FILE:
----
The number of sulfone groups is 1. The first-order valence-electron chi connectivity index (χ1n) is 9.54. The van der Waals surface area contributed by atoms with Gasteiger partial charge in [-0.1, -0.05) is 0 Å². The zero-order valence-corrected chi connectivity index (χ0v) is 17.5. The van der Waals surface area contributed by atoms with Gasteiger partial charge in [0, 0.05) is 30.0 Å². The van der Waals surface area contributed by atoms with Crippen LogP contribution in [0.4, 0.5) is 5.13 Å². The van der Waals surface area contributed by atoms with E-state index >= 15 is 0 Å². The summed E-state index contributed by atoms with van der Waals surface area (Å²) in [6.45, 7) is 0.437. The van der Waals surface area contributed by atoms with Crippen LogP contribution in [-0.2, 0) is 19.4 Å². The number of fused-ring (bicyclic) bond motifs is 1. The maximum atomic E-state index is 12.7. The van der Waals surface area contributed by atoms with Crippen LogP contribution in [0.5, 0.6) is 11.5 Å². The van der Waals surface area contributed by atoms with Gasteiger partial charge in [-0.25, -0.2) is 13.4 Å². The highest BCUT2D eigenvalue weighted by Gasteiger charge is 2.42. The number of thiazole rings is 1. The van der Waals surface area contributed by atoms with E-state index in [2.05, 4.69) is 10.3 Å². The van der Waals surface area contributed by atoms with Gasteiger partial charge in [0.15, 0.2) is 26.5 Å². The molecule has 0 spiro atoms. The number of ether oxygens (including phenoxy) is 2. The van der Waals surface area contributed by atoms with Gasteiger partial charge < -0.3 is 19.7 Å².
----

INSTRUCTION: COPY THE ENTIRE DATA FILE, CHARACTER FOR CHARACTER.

The number of sulfone groups is 1. The first-order valence-electron chi connectivity index (χ1n) is 9.54. The van der Waals surface area contributed by atoms with Gasteiger partial charge in [-0.1, -0.05) is 0 Å². The zero-order valence-corrected chi connectivity index (χ0v) is 17.5. The van der Waals surface area contributed by atoms with Gasteiger partial charge in [0, 0.05) is 30.0 Å². The van der Waals surface area contributed by atoms with Crippen LogP contribution in [0.4, 0.5) is 5.13 Å². The van der Waals surface area contributed by atoms with E-state index >= 15 is 0 Å². The summed E-state index contributed by atoms with van der Waals surface area (Å²) in [6.45, 7) is 0.437. The van der Waals surface area contributed by atoms with Crippen LogP contribution in [-0.2, 0) is 19.4 Å². The number of fused-ring (bicyclic) bond motifs is 1. The maximum atomic E-state index is 12.7. The van der Waals surface area contributed by atoms with Crippen LogP contribution in [0.5, 0.6) is 11.5 Å². The van der Waals surface area contributed by atoms with Gasteiger partial charge in [-0.25, -0.2) is 13.4 Å². The highest BCUT2D eigenvalue weighted by Gasteiger charge is 2.42. The number of thiazole rings is 1. The van der Waals surface area contributed by atoms with E-state index in [2.05, 4.69) is 10.3 Å². The van der Waals surface area contributed by atoms with Gasteiger partial charge in [0.15, 0.2) is 26.5 Å². The molecule has 0 spiro atoms. The number of ether oxygens (including phenoxy) is 2. The van der Waals surface area contributed by atoms with Gasteiger partial charge < -0.3 is 19.7 Å².